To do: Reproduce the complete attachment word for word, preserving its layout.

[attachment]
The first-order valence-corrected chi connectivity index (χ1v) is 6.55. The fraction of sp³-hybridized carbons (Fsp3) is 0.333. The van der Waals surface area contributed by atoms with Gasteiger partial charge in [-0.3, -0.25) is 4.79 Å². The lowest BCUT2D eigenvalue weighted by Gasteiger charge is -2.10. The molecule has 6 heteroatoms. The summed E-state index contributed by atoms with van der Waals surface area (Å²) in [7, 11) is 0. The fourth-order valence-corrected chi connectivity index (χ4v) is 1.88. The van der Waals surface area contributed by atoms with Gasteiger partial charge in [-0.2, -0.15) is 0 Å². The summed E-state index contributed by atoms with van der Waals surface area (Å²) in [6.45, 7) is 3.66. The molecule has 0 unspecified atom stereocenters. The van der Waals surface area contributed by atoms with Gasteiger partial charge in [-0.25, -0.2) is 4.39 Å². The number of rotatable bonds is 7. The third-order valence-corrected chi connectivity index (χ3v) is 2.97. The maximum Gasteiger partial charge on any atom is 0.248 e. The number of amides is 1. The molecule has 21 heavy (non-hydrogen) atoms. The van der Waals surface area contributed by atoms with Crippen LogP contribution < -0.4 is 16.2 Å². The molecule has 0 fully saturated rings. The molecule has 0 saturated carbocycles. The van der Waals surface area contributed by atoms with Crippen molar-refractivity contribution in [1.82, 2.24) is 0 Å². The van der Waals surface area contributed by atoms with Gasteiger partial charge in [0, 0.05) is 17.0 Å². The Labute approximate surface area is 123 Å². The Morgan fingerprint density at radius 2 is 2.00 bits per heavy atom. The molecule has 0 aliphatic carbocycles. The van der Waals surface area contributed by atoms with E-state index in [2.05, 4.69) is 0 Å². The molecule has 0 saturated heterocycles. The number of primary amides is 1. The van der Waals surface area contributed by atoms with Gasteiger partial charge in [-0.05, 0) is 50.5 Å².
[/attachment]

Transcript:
The first-order valence-corrected chi connectivity index (χ1v) is 6.55. The fraction of sp³-hybridized carbons (Fsp3) is 0.333. The van der Waals surface area contributed by atoms with Gasteiger partial charge in [-0.3, -0.25) is 4.79 Å². The lowest BCUT2D eigenvalue weighted by Gasteiger charge is -2.10. The molecule has 6 heteroatoms. The summed E-state index contributed by atoms with van der Waals surface area (Å²) in [7, 11) is 0. The fourth-order valence-corrected chi connectivity index (χ4v) is 1.88. The van der Waals surface area contributed by atoms with Gasteiger partial charge in [-0.2, -0.15) is 0 Å². The summed E-state index contributed by atoms with van der Waals surface area (Å²) in [6.45, 7) is 3.66. The molecule has 0 unspecified atom stereocenters. The van der Waals surface area contributed by atoms with Gasteiger partial charge in [-0.25, -0.2) is 4.39 Å². The number of rotatable bonds is 7. The third-order valence-corrected chi connectivity index (χ3v) is 2.97. The maximum Gasteiger partial charge on any atom is 0.248 e. The number of amides is 1. The molecule has 21 heavy (non-hydrogen) atoms. The van der Waals surface area contributed by atoms with Crippen LogP contribution < -0.4 is 16.2 Å². The molecule has 0 fully saturated rings. The molecule has 0 saturated carbocycles. The van der Waals surface area contributed by atoms with Crippen molar-refractivity contribution in [1.82, 2.24) is 0 Å². The van der Waals surface area contributed by atoms with Gasteiger partial charge in [0, 0.05) is 17.0 Å². The Labute approximate surface area is 123 Å². The Morgan fingerprint density at radius 2 is 2.00 bits per heavy atom. The molecule has 0 aliphatic carbocycles. The van der Waals surface area contributed by atoms with E-state index in [2.05, 4.69) is 0 Å². The molecule has 0 saturated heterocycles. The number of primary amides is 1. The van der Waals surface area contributed by atoms with Gasteiger partial charge in [-0.05, 0) is 50.5 Å².